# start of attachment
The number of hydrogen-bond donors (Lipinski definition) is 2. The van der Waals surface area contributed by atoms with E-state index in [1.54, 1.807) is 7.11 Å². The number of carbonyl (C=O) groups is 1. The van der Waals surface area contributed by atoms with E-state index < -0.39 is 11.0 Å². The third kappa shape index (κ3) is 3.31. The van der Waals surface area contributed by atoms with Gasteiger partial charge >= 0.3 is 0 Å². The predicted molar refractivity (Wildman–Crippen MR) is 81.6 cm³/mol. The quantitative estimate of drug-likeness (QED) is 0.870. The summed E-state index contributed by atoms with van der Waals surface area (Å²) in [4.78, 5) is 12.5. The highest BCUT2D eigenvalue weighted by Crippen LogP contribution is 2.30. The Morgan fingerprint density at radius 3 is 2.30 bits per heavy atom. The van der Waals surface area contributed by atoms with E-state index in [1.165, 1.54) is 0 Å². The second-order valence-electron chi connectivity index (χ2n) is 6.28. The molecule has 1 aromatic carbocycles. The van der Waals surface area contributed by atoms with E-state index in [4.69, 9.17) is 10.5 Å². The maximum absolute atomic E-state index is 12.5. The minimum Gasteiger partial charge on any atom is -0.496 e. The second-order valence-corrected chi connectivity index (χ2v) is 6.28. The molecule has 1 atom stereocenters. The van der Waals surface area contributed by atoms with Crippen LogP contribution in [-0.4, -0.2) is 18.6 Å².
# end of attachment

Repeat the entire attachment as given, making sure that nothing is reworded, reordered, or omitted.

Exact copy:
The number of hydrogen-bond donors (Lipinski definition) is 2. The van der Waals surface area contributed by atoms with E-state index in [1.54, 1.807) is 7.11 Å². The number of carbonyl (C=O) groups is 1. The van der Waals surface area contributed by atoms with E-state index < -0.39 is 11.0 Å². The third kappa shape index (κ3) is 3.31. The van der Waals surface area contributed by atoms with Gasteiger partial charge >= 0.3 is 0 Å². The predicted molar refractivity (Wildman–Crippen MR) is 81.6 cm³/mol. The quantitative estimate of drug-likeness (QED) is 0.870. The summed E-state index contributed by atoms with van der Waals surface area (Å²) in [4.78, 5) is 12.5. The highest BCUT2D eigenvalue weighted by Crippen LogP contribution is 2.30. The Morgan fingerprint density at radius 3 is 2.30 bits per heavy atom. The van der Waals surface area contributed by atoms with E-state index in [1.165, 1.54) is 0 Å². The second-order valence-electron chi connectivity index (χ2n) is 6.28. The molecule has 1 aromatic carbocycles. The van der Waals surface area contributed by atoms with E-state index in [4.69, 9.17) is 10.5 Å². The maximum absolute atomic E-state index is 12.5. The minimum Gasteiger partial charge on any atom is -0.496 e. The second-order valence-corrected chi connectivity index (χ2v) is 6.28. The molecule has 1 atom stereocenters. The van der Waals surface area contributed by atoms with Crippen LogP contribution in [-0.4, -0.2) is 18.6 Å².